If the electronic PHI is stored and transmitted in encrypted form, then how you would handle the security breach drastically changes. Any data can be encrypted. Encryption is a process that converts plain text into cipher text which is unreadable to any unintended entity that has accessed the file without “permission.” It works by using a mathematical algorithm called keys that code and decode the cipher text. This process is performed by computer programs or specific hardware designed for this purpose.
HHS states that any HIPAA compliant entity is not exempt from the breach notification requirements if the entity keeps the keys on the same device as the encrypted data. Ask your vendor before selecting your encryption product. Keys can be stored on a USB flash drive, a key server or be regenerated as needed. For more information visit HIPAA Security Rule FAQ Regarding Encryption. On your computer, programs such as Microsoft® Encrypting File System (EFS) are built-in encryption programs that are easy to use by just changing the properties of the folder. Click here for a full list of programs.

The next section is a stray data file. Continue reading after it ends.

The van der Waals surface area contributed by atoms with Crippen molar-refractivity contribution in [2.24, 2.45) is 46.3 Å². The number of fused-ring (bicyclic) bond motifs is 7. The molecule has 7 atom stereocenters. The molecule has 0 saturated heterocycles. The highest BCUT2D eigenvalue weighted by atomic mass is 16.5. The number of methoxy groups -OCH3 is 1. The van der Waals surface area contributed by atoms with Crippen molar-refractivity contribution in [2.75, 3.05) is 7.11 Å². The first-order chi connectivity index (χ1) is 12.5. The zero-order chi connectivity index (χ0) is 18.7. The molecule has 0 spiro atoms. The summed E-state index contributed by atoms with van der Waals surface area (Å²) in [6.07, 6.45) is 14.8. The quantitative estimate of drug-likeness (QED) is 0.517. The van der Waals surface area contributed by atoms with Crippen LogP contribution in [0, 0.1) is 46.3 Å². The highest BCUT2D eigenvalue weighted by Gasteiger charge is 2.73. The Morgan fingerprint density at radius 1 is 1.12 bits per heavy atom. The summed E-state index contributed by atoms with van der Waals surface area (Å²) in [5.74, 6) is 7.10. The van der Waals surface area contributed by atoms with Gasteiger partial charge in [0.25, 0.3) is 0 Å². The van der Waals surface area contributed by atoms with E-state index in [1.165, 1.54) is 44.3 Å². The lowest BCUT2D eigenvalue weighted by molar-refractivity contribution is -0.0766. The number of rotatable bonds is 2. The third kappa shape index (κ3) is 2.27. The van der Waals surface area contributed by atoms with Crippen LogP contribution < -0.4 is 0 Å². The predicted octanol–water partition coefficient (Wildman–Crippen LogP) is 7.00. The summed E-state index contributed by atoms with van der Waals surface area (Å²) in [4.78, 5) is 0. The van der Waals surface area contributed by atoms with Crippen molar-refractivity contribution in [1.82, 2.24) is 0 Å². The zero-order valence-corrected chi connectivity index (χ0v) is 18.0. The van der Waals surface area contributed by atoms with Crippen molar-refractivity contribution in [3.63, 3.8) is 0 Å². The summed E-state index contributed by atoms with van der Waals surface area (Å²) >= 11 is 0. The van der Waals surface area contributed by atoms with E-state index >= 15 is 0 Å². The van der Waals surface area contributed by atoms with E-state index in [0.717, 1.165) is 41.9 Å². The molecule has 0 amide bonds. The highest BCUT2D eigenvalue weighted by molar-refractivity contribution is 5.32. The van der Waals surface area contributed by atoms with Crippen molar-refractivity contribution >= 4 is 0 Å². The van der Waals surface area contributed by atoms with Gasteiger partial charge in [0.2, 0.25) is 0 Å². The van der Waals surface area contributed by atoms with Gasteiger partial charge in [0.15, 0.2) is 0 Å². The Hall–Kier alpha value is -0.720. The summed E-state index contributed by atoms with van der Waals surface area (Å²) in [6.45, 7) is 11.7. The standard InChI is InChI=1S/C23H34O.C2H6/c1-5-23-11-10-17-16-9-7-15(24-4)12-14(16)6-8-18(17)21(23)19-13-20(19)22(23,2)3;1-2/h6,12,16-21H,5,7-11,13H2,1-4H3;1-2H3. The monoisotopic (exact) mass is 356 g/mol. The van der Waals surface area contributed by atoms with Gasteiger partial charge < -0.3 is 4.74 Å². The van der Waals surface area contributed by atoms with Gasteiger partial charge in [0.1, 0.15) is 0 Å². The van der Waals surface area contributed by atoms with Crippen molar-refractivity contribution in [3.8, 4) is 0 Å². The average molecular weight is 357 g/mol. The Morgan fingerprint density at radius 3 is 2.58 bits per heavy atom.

The same protection extends to your mobile devices which should also be password protected. Change your passwords regularly: at least every 90 days. Any EPHI that is utilized or stored on a mobile device must also be encrypted including; accessing a web portal on the mobile devices web browser, SMS/text message, email or images.